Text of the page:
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IFAC's Public Sector Accounting Standards Board Proposes Updates to Improve the Clarity of Foreign Exchange Rates Standard

Sep 7, 2007 | New York | English

The International Public Sector Accounting Standards Board (IPSASB), an independent standard-setting board within the International Federation of Accountants (IFAC), is seeking comments on an exposure draft (ED) developed as part of its project to enhance the clarity and usability of its International Public Sector Accounting Standard (IPSAS) that addresses accounting for fluctuations in exchange rates. ED 33, Amendments to IPSAS 4, The Effects of Changes in Foreign Exchange Rates, proposes updates to IPSAS 4 to reflect, as appropriate for the public sector, the latest revisions to the corresponding International Financial Reporting Standard (IFRS) issued by the International Accounting Standards Board (IASB). Key proposals in ED 33 reflect amendments made by the IASB to International Accounting Standard 21, The Effects of Changes in Foreign Exchange Rates.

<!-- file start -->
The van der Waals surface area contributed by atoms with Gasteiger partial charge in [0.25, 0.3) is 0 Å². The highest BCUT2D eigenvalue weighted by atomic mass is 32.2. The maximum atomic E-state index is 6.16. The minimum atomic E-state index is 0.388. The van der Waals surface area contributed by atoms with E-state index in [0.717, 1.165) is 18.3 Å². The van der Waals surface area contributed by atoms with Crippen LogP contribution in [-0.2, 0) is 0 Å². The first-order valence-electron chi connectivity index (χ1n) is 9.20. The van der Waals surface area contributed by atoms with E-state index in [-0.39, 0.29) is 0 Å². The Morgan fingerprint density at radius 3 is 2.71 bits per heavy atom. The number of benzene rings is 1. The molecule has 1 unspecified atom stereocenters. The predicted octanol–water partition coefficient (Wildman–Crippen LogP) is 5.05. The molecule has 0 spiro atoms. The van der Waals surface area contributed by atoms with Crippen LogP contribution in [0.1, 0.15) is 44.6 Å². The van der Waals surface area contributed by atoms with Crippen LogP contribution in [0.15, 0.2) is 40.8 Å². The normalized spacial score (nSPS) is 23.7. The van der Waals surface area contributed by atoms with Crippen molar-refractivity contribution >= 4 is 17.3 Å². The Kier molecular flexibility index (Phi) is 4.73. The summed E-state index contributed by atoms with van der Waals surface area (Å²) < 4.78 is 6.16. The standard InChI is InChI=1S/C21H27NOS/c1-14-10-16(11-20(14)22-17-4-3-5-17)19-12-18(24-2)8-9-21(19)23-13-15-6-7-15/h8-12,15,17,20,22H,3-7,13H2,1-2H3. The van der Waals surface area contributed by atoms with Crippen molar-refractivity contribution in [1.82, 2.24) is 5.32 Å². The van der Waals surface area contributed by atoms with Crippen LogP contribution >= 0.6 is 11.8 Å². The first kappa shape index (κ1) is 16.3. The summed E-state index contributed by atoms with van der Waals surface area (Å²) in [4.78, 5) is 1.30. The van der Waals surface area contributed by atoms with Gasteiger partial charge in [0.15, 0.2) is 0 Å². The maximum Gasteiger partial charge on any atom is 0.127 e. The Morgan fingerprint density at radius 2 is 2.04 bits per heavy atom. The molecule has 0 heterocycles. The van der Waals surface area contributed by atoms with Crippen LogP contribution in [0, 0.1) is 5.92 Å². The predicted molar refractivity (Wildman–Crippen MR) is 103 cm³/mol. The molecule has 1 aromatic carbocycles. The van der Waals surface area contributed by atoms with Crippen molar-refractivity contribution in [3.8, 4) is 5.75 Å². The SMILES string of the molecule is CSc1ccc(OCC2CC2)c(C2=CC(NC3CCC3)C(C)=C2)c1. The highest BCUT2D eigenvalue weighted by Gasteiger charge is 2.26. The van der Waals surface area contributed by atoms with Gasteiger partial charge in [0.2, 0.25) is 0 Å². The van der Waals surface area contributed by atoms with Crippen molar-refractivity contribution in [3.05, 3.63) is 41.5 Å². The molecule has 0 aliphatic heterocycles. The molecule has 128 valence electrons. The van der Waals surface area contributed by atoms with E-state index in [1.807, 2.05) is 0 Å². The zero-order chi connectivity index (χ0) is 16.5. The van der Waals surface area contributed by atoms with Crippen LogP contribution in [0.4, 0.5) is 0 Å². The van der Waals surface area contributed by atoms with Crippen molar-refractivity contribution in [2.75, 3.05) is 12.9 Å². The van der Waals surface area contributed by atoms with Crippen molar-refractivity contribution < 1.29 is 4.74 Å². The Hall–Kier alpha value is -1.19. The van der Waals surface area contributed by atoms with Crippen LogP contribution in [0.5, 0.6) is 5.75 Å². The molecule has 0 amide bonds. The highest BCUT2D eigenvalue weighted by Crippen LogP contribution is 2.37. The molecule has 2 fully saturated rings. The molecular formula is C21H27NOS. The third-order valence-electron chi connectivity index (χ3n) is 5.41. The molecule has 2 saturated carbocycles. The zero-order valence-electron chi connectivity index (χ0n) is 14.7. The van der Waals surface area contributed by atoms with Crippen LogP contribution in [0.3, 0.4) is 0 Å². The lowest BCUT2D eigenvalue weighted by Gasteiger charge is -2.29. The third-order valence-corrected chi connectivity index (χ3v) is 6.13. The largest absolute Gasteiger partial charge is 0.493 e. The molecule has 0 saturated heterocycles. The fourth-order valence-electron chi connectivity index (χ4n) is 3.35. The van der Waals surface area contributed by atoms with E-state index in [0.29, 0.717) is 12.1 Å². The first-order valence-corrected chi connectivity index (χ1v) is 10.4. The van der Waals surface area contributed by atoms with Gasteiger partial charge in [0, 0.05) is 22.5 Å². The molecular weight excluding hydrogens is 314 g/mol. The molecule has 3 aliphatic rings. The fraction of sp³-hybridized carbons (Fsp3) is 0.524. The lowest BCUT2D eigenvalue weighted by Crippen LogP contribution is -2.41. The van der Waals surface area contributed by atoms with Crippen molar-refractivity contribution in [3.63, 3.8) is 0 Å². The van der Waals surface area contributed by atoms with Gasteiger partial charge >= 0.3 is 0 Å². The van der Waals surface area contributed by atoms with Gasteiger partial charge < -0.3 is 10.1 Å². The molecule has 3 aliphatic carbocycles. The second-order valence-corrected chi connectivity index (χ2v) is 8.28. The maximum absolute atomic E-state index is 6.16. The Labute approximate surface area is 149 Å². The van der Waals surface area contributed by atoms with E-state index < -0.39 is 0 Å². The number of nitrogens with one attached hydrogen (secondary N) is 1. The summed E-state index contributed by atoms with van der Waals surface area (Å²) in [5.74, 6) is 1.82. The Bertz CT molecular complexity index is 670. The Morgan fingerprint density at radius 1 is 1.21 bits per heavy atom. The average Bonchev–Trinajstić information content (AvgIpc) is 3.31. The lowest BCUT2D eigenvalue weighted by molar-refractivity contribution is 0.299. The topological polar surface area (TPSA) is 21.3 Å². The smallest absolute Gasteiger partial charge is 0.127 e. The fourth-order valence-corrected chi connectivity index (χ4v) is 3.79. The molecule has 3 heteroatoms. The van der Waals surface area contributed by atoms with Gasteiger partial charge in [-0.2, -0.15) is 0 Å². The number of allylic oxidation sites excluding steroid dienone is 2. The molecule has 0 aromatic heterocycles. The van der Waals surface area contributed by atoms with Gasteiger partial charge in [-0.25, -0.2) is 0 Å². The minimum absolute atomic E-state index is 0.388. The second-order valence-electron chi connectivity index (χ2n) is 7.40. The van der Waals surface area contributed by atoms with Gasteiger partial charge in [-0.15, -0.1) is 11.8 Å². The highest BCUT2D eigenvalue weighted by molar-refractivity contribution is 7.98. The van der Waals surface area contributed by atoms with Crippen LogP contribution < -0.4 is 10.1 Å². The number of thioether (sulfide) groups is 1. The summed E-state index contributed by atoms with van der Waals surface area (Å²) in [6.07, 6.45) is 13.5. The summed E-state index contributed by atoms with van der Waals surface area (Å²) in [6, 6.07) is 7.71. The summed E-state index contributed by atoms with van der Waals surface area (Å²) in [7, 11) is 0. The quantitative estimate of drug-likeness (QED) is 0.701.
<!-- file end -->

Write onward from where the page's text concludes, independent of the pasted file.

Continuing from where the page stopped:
"Converging IPSASs with IFRSs, where appropriate for the public sector, is one of the key objectives of our standards development program," states Mike Hathorn, Chair of the IPSASB. "This exposure draft proposes a number of changes to IPSAS 4, most notably, to clarify and amend the existing guidance for situations where the public sector entity has an interest in a foreign operation."

How to Comment

Comments on the ED are requested by December 31, 2007. The ED may be viewed by going to Comments may be submitted by email to They can also be faxed to the attention of the IPSASB Technical Director at +1 (416) 977-8585, or mailed to the IPSASB Technical Director at 277 Wellington Street West, 6th Floor, Toronto, Ontario M5V 3H2, Canada. All comments will be considered a matter of public record and will ultimately be posted on the IFAC website.

Founded in 1977, IFAC is the global organization for the accountancy profession dedicated to serving the public interest by strengthening the profession and contributing to the development of strong international economies. IFAC is comprised of 155 members and associates in 118 countries, representing more than 2.5 million accountants in public practice, education, government service, industry and commerce. In addition to setting international public sector financial reporting standards through the IPSASB, IFAC, through its independent standard-setting boards, sets ethics, auditing and assurance, and education standards. It also issues guidance to encourage high-quality performance by professional accountants in business.